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  • Writer's pictureCalcas

A New World of Warcraft (and Blizzard) Blog: Welcome to Out of Mana!

Updated: Nov 21, 2023

Beginnings in Warcraft


I have been playing World of Warcraft for a long time. My love for Blizzard games, though, goes back to Warcraft: Orcs & Humans. My family didn't yet have a desktop computer then, but I was able to go over to a friend's house after school to play this amazing real-time strategy (RTS) game that was unlike anything I'd ever experienced having grown up as a console gamer.


A few years later, my parents bought our first family desktop computer (and like a lot of families back then, yes, it was in the living room). And when StarCraft came out a year later in 1998, I was officially a PC gamer. Our internet was America Online, and I cannot tell you how many times a Battle.net match was interrupted by someone picking up the phone and breaking the internet connection.


I played Warcraft III and its expansion, The Frozen Throne for countless hours. Friends and I of course played the mod, Defense of the Ancients (DotA), too. The story of Warcraft III and especially of The Frozen Throne hooked me into this world, its lore, and the many rich characters. I don't think I had ever connected with video game characters in this way before. I often think of these stories more like books I experienced than games I played.


When World of Warcraft was announced, my friends and I decided to build gaming desktops. A neighbor had been building PCs for a while, and so he offered to help me. I ordered all of the components I would need from Newegg.com, put together my first ever gaming PC, and pre-ordered this new venture in the massively multiplayer online role-playing game (MMORPG) genre.


I had pre-ordered the game at the local Electronics Boutique (EB) at which a few of my friends (and one of my guildmates to this day) worked. EB had midnight releases for games back then because physical copies were the norm, but I was working that night late at Kaufmann's Department Store (a now defunct chain bought out by Macy's a few years later) as it was the week of Thanksgiving and Black Friday sale prep was real. One of my friends kindly dropped off the game at work for me before it was technically released, and after I got out of work, we all met up at Eat'n Park (24-hour diner a la Denny's) to eagerly speculate about what was to come at launch.


I had no idea I was preparing for a journey that has lasted all of my adult life.


Launch - For the Horde!


When the game went live, server queues were unbelievable. No one expected it - least of all Blizzard, it seemed.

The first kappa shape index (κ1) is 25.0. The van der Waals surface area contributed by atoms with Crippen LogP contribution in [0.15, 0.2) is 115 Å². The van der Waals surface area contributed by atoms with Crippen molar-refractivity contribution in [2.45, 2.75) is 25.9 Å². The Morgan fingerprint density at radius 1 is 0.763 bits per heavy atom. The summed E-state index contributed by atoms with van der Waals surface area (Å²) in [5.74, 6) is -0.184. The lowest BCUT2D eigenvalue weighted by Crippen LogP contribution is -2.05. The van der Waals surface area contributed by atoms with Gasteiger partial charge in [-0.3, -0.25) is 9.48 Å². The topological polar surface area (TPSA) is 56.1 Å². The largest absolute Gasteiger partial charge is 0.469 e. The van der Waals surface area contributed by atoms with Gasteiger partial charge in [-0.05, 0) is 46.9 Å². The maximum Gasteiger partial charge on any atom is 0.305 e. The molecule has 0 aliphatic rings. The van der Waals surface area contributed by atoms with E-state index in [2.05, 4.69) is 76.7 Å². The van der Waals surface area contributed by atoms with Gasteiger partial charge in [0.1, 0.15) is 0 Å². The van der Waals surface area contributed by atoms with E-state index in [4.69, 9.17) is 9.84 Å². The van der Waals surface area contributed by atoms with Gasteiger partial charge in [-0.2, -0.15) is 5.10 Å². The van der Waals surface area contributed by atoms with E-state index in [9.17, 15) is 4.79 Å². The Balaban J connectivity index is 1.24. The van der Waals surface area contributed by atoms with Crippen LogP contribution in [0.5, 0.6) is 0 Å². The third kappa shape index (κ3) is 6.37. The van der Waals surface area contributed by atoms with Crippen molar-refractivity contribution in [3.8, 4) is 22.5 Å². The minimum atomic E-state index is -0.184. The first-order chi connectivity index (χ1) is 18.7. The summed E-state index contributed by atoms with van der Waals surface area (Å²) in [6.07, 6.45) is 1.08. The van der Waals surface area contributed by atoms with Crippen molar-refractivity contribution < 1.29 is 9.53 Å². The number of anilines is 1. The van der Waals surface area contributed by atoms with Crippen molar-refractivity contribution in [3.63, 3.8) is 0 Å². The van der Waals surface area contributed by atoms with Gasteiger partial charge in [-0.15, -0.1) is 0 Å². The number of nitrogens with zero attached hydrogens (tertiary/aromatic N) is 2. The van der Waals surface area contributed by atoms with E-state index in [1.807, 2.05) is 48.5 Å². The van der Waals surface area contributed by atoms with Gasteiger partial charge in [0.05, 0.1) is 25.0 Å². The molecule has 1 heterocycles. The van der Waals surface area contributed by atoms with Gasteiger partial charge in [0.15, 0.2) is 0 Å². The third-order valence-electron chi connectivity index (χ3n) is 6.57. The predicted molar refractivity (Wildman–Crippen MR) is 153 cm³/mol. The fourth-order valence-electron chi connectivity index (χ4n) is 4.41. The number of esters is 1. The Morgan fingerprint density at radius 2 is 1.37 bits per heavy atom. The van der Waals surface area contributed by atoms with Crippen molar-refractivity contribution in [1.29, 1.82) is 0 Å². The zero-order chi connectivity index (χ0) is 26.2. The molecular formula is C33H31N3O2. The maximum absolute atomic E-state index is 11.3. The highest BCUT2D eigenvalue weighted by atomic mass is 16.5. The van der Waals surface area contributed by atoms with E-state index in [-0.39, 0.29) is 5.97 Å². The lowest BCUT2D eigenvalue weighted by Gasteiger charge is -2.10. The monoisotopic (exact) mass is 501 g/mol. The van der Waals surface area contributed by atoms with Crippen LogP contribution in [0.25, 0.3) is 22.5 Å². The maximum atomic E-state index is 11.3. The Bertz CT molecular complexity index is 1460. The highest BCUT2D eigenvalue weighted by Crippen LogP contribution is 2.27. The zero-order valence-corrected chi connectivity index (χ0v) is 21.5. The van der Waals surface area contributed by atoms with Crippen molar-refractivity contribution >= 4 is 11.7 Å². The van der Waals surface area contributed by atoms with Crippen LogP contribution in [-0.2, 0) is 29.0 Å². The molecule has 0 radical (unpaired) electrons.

We had intended to play on Illidan together as Horde, and so folks who managed to get in created characters there. I created a tauren shaman (whose name I have since forgotten - I had a bad habit of deleting characters I was not playing back then). When most of our group could not get logged in to Illidan a few days later, some of us migrated to Burning Blade. (Like I said, the queues were crazy.)


I made another tauren shaman who I also later deleted.


Regardless of not remembering my character's name, I vividly remember zoning into Camp Narache for the first time and questing around this place called Mulgore. (It's one of my favorite zones to this day.)


I never made it into Molten Core. As it turned out, I was really good at leveling characters 1 to 20. Cataclysm broke me in so many ways, but it killed my main skill in the game. My friends still joke that I should have written leveling guides for all zones, horde and alliance. Let's call it a missed opportunity.


For the Alliance!


As I fell behind my friends playing on Burning Blade, I created alliance characters on the Executus server. I then convinced my college roommate to start playing, and I made the gloriously painful run as a night elf hunter from the night elf starting zone of Teldrassil to the dwarf starting zone of Dun Morogh in order to level together. We were both hunters: his dwarf, Graysquirrel, and my night elf, Arveragus. (I did keep him.)


Graysquirrel and Arveragus played out the remainder of Vanilla together.

I remember clearing The Deadmines through old-school Mauradon that took what seemed like hours.


But my love in those days was still exploring the world more than anything else. In many ways, I felt like I knew less than even the character I controlled, and so I reveled in those old quest lines and the many side quests that were later dropped from the game (or at least rendered unnecessary).


I think I'll pause here for now with my WoW autobiography before The Burning Crusade and, my hunter's heights, Wrath of the Lich King.


Why "Out of Mana"?


I've chosen this title, "Out of Mana," because, as a healer, it's a phrase I've come to associate with the thrill of pushing content that stretches your abilities. It can also allude to running on fumes - and aren't we all there more and more the last few years especially? But, and this meaning might be my favorite, being out of mana also implies you need to replenish that mana. For me, the latter is especially meaningful because it means sharing a drink with friends (online or in real life) and getting ready to continue along this ongoing adventure of World of Warcraft and of life.


I hope the thoughts and stories I share here will speak to you in some way. Maybe they will help you rekindle your own love for WoW, or maybe you'll find yourself thinking about your own experiences in similar games.


Thank you for reading. For Azeroth!

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